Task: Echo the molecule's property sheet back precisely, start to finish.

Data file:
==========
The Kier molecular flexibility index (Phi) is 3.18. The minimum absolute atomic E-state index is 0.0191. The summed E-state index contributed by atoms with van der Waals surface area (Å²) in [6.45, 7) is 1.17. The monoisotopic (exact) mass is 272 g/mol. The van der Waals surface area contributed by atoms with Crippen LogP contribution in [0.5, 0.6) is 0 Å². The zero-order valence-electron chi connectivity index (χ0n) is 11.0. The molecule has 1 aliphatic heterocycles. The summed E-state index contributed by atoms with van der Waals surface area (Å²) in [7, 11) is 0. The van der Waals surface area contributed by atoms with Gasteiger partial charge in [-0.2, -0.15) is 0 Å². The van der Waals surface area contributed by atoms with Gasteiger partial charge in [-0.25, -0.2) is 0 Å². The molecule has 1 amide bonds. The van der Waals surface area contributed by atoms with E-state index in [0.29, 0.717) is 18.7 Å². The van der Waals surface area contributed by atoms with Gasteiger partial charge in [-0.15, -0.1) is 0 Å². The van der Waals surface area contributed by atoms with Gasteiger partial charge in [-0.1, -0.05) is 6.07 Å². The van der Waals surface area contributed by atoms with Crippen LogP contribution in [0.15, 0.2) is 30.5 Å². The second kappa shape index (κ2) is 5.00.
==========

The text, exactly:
The Kier molecular flexibility index (Phi) is 3.18. The minimum absolute atomic E-state index is 0.0191. The summed E-state index contributed by atoms with van der Waals surface area (Å²) in [6.45, 7) is 1.17. The monoisotopic (exact) mass is 272 g/mol. The van der Waals surface area contributed by atoms with Crippen LogP contribution in [0.5, 0.6) is 0 Å². The zero-order valence-electron chi connectivity index (χ0n) is 11.0. The molecule has 1 aliphatic heterocycles. The summed E-state index contributed by atoms with van der Waals surface area (Å²) in [7, 11) is 0. The van der Waals surface area contributed by atoms with Gasteiger partial charge in [-0.2, -0.15) is 0 Å². The van der Waals surface area contributed by atoms with Gasteiger partial charge in [-0.25, -0.2) is 0 Å². The molecule has 1 amide bonds. The van der Waals surface area contributed by atoms with E-state index in [0.29, 0.717) is 18.7 Å². The van der Waals surface area contributed by atoms with Gasteiger partial charge in [-0.15, -0.1) is 0 Å². The van der Waals surface area contributed by atoms with Gasteiger partial charge in [-0.1, -0.05) is 6.07 Å². The van der Waals surface area contributed by atoms with Crippen LogP contribution in [0.15, 0.2) is 30.5 Å². The second kappa shape index (κ2) is 5.00.